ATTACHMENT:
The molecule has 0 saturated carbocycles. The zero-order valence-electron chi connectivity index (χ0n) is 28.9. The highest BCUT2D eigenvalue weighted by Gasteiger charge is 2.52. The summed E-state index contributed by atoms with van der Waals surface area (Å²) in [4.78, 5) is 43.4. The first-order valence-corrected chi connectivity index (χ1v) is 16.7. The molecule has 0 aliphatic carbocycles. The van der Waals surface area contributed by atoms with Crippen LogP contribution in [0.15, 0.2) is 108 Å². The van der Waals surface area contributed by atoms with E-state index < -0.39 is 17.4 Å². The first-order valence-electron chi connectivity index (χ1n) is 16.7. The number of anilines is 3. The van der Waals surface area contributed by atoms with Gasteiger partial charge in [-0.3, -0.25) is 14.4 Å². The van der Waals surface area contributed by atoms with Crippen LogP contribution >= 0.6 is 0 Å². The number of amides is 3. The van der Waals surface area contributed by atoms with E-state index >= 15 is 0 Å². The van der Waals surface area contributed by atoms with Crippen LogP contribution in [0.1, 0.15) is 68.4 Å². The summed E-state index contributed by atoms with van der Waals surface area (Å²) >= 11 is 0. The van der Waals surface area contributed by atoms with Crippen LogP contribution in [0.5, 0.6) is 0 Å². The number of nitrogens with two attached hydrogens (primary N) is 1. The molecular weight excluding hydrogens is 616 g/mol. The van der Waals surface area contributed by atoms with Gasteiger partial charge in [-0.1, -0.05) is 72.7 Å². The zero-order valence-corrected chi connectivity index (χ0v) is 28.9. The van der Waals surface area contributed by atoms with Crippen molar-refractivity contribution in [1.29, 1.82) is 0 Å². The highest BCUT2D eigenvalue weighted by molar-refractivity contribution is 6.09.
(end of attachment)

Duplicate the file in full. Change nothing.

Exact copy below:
The molecule has 0 saturated carbocycles. The zero-order valence-electron chi connectivity index (χ0n) is 28.9. The highest BCUT2D eigenvalue weighted by Gasteiger charge is 2.52. The summed E-state index contributed by atoms with van der Waals surface area (Å²) in [4.78, 5) is 43.4. The first-order valence-corrected chi connectivity index (χ1v) is 16.7. The molecule has 0 aliphatic carbocycles. The van der Waals surface area contributed by atoms with Crippen LogP contribution in [0.15, 0.2) is 108 Å². The van der Waals surface area contributed by atoms with E-state index < -0.39 is 17.4 Å². The first-order valence-electron chi connectivity index (χ1n) is 16.7. The number of anilines is 3. The van der Waals surface area contributed by atoms with Gasteiger partial charge in [-0.3, -0.25) is 14.4 Å². The van der Waals surface area contributed by atoms with Crippen LogP contribution >= 0.6 is 0 Å². The number of amides is 3. The van der Waals surface area contributed by atoms with E-state index >= 15 is 0 Å². The van der Waals surface area contributed by atoms with Crippen LogP contribution in [0.1, 0.15) is 68.4 Å². The summed E-state index contributed by atoms with van der Waals surface area (Å²) >= 11 is 0. The van der Waals surface area contributed by atoms with Crippen LogP contribution in [0.5, 0.6) is 0 Å². The number of nitrogens with two attached hydrogens (primary N) is 1. The molecular weight excluding hydrogens is 616 g/mol. The van der Waals surface area contributed by atoms with Gasteiger partial charge in [-0.1, -0.05) is 72.7 Å². The zero-order valence-corrected chi connectivity index (χ0v) is 28.9. The van der Waals surface area contributed by atoms with Crippen molar-refractivity contribution in [1.29, 1.82) is 0 Å². The highest BCUT2D eigenvalue weighted by molar-refractivity contribution is 6.09.